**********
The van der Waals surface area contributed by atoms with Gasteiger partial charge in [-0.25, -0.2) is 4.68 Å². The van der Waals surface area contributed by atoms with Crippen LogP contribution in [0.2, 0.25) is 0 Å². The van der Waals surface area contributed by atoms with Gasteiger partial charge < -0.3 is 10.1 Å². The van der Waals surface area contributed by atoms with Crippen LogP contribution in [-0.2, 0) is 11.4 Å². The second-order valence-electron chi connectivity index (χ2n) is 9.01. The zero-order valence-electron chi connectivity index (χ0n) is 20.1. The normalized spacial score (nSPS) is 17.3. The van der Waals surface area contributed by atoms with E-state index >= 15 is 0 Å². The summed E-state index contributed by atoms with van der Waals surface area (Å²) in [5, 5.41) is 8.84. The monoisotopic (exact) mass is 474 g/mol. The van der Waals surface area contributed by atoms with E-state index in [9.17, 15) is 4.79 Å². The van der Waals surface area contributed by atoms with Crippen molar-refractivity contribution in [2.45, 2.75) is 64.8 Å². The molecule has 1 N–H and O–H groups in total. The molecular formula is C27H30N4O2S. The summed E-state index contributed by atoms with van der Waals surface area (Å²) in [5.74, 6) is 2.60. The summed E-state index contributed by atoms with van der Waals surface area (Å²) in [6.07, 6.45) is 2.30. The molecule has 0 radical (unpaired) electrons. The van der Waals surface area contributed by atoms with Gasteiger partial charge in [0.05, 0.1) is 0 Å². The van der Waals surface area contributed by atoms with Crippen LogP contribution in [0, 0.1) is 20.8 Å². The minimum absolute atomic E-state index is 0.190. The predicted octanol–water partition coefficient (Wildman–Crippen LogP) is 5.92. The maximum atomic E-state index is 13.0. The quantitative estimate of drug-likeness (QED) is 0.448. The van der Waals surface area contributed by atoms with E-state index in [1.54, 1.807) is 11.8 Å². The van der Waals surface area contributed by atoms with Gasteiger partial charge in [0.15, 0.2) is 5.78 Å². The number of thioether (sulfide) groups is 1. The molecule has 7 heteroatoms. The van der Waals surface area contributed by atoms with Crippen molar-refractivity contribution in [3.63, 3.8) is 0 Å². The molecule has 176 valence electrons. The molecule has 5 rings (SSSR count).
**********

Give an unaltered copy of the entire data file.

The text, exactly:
The van der Waals surface area contributed by atoms with Gasteiger partial charge in [-0.25, -0.2) is 4.68 Å². The van der Waals surface area contributed by atoms with Crippen LogP contribution in [0.2, 0.25) is 0 Å². The van der Waals surface area contributed by atoms with Gasteiger partial charge < -0.3 is 10.1 Å². The van der Waals surface area contributed by atoms with Crippen LogP contribution in [-0.2, 0) is 11.4 Å². The second-order valence-electron chi connectivity index (χ2n) is 9.01. The zero-order valence-electron chi connectivity index (χ0n) is 20.1. The normalized spacial score (nSPS) is 17.3. The van der Waals surface area contributed by atoms with E-state index >= 15 is 0 Å². The summed E-state index contributed by atoms with van der Waals surface area (Å²) in [5, 5.41) is 8.84. The monoisotopic (exact) mass is 474 g/mol. The van der Waals surface area contributed by atoms with E-state index in [9.17, 15) is 4.79 Å². The van der Waals surface area contributed by atoms with Crippen molar-refractivity contribution in [2.45, 2.75) is 64.8 Å². The molecule has 1 N–H and O–H groups in total. The molecular formula is C27H30N4O2S. The summed E-state index contributed by atoms with van der Waals surface area (Å²) in [5.74, 6) is 2.60. The summed E-state index contributed by atoms with van der Waals surface area (Å²) in [6.07, 6.45) is 2.30. The molecule has 0 radical (unpaired) electrons. The van der Waals surface area contributed by atoms with Gasteiger partial charge in [0.05, 0.1) is 0 Å². The van der Waals surface area contributed by atoms with Crippen LogP contribution in [0, 0.1) is 20.8 Å². The minimum absolute atomic E-state index is 0.190. The predicted octanol–water partition coefficient (Wildman–Crippen LogP) is 5.92. The maximum atomic E-state index is 13.0. The quantitative estimate of drug-likeness (QED) is 0.448. The van der Waals surface area contributed by atoms with E-state index in [1.54, 1.807) is 11.8 Å². The van der Waals surface area contributed by atoms with Gasteiger partial charge in [0.15, 0.2) is 5.78 Å². The number of thioether (sulfide) groups is 1. The molecule has 7 heteroatoms. The van der Waals surface area contributed by atoms with Crippen molar-refractivity contribution in [3.63, 3.8) is 0 Å². The molecule has 176 valence electrons. The molecule has 5 rings (SSSR count).